Senate committee okays Stanley Fischer for federal reserve

Former governor of Bank of Israel endrosed as vice chairman of US central finance system

Former Bank of Israel Governor Stanley Fischer (photo credit: Courtesy JPC)
Former Bank of Israel Governor Stanley Fischer (photo credit: Courtesy JPC)

The Senate Banking Committee on Tuesday endorsed Stanley Fischer to be vice chair of the US Federal Reserve, a nomination that needs confirmation from the full chamber.

Members of the committee gave the green light by voice vote to Fischer, tapped by President Barack Obama in January to be Fed Chair Janet Yellen’s number two.

The panel also approved Lael Brainard, a former Treasury official, to join the Fed’s Board of Governors, and endorsed current board member Jerome Powell for another term.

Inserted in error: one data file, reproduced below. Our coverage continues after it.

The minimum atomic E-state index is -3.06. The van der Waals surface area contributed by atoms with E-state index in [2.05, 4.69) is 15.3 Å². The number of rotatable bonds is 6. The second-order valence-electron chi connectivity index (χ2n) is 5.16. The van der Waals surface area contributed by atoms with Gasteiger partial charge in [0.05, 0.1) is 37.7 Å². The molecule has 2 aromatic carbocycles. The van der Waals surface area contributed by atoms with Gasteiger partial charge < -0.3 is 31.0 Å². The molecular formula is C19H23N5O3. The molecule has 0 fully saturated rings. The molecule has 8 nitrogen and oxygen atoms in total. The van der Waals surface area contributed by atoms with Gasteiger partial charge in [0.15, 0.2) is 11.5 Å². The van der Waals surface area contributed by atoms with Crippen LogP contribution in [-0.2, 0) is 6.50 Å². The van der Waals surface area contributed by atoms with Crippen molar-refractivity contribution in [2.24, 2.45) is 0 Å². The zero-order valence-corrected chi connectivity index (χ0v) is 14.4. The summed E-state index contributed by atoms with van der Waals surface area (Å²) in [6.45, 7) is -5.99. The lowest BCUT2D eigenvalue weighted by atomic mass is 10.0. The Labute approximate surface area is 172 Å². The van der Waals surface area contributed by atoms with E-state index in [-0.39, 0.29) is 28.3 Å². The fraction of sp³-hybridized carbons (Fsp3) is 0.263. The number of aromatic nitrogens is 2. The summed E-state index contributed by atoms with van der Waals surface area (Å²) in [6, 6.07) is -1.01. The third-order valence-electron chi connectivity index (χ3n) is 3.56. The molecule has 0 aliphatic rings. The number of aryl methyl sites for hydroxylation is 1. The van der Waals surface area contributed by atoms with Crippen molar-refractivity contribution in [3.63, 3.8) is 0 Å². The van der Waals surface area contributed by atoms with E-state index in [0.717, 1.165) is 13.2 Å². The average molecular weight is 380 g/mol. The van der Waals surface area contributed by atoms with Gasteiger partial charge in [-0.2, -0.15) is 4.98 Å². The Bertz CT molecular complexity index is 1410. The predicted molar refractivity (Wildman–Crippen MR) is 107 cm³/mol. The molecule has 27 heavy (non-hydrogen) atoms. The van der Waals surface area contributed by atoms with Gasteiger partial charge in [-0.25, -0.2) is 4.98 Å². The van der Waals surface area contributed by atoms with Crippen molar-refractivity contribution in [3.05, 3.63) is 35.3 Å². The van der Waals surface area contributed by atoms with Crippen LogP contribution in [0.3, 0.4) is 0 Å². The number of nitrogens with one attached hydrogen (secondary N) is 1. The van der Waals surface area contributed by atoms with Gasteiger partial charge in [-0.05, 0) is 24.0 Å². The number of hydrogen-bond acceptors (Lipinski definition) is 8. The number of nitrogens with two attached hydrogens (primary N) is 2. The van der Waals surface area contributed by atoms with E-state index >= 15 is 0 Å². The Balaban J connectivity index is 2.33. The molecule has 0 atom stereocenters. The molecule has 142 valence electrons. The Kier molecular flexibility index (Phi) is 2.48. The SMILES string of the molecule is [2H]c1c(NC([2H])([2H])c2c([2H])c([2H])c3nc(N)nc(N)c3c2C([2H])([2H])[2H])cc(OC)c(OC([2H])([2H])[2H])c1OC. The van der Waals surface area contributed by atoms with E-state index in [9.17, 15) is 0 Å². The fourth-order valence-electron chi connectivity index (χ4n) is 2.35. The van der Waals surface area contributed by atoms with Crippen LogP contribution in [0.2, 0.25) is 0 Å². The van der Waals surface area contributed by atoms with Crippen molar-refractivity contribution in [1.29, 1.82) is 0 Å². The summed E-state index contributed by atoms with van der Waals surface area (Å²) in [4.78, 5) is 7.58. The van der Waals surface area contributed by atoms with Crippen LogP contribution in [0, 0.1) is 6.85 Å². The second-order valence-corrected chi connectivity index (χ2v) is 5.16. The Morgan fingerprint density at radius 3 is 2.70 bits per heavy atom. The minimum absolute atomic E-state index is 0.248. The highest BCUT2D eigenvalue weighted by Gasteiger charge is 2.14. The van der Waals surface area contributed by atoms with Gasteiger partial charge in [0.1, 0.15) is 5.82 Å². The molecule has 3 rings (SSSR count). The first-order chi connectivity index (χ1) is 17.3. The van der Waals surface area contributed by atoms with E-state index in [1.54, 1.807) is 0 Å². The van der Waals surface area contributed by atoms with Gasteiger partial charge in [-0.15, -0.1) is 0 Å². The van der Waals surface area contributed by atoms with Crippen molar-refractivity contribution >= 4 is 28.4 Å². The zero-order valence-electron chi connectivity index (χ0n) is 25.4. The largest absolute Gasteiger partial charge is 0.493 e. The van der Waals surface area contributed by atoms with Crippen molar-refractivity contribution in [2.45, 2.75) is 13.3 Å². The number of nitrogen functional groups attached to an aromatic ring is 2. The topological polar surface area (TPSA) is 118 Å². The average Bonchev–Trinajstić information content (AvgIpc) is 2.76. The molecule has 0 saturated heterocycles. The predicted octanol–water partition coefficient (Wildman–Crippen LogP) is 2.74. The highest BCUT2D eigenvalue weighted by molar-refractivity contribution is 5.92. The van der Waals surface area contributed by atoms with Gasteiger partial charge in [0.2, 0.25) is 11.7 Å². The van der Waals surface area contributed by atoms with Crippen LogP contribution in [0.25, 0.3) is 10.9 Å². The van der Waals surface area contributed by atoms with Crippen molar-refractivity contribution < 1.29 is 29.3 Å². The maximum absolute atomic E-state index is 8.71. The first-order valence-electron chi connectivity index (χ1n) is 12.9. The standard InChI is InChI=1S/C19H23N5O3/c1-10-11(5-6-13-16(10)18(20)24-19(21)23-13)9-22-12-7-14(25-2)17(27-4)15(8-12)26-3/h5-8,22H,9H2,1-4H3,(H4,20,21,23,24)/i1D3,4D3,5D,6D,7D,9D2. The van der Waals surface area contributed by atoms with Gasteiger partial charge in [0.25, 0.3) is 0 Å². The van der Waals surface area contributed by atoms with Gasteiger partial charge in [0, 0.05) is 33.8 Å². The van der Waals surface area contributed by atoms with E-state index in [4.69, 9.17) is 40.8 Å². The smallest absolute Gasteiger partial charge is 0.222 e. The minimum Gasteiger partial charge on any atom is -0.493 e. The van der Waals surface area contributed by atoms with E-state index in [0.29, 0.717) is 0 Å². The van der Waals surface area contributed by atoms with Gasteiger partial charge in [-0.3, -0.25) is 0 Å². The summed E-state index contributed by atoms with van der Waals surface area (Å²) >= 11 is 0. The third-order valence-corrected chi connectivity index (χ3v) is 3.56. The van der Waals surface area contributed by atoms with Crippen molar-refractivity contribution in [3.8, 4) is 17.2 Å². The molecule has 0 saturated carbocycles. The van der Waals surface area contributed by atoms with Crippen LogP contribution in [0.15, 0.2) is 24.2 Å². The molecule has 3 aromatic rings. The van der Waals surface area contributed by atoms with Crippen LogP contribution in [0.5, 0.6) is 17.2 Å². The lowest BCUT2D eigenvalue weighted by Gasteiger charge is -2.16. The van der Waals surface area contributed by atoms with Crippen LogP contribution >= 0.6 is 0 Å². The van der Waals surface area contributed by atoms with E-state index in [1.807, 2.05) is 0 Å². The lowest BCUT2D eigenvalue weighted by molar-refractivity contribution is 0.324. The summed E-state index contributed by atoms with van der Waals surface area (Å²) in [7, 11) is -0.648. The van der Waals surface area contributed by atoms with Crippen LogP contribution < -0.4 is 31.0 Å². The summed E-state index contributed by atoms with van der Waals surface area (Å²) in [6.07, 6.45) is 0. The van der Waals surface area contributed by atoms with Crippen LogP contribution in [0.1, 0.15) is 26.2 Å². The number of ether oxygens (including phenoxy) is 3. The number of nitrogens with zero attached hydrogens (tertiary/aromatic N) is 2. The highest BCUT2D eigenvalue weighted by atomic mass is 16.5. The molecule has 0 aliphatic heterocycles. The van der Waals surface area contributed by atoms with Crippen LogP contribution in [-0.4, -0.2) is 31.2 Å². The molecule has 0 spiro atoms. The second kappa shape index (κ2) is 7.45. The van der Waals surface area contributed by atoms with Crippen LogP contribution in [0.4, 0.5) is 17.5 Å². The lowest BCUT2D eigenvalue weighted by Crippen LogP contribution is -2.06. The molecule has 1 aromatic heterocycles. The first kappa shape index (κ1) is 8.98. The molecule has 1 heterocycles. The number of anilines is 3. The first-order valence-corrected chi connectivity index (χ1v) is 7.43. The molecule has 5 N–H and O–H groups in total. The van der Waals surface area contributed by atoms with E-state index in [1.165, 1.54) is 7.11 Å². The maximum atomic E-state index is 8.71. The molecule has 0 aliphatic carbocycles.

All three are expected to win Senate approval.

Fischer is a dual US-Israeli citizen who until last year served as the governor of Israel’s central bank.

The 70-year-old was also deputy managing director at the International Monetary Fund, from 1994 to 2001, and prior to that served as chief economist for the World Bank.

At the time of Fischer’s appointment, Obama described him as having “one of the world’s leading and most experienced economic policy minds.”

Fischer would join Yellen at the head of the Fed at a time it seeks to unwind a huge balance sheet of some $4 trillion, by slowly phasing out its bond purchases, known as quantitative easing, that has been in place in some form since 2008 to hold down long-term interest rates.

A full Senate vote has not been scheduled, but the upper house of Congress usually adopts the banking panel’s nomination recommendations.

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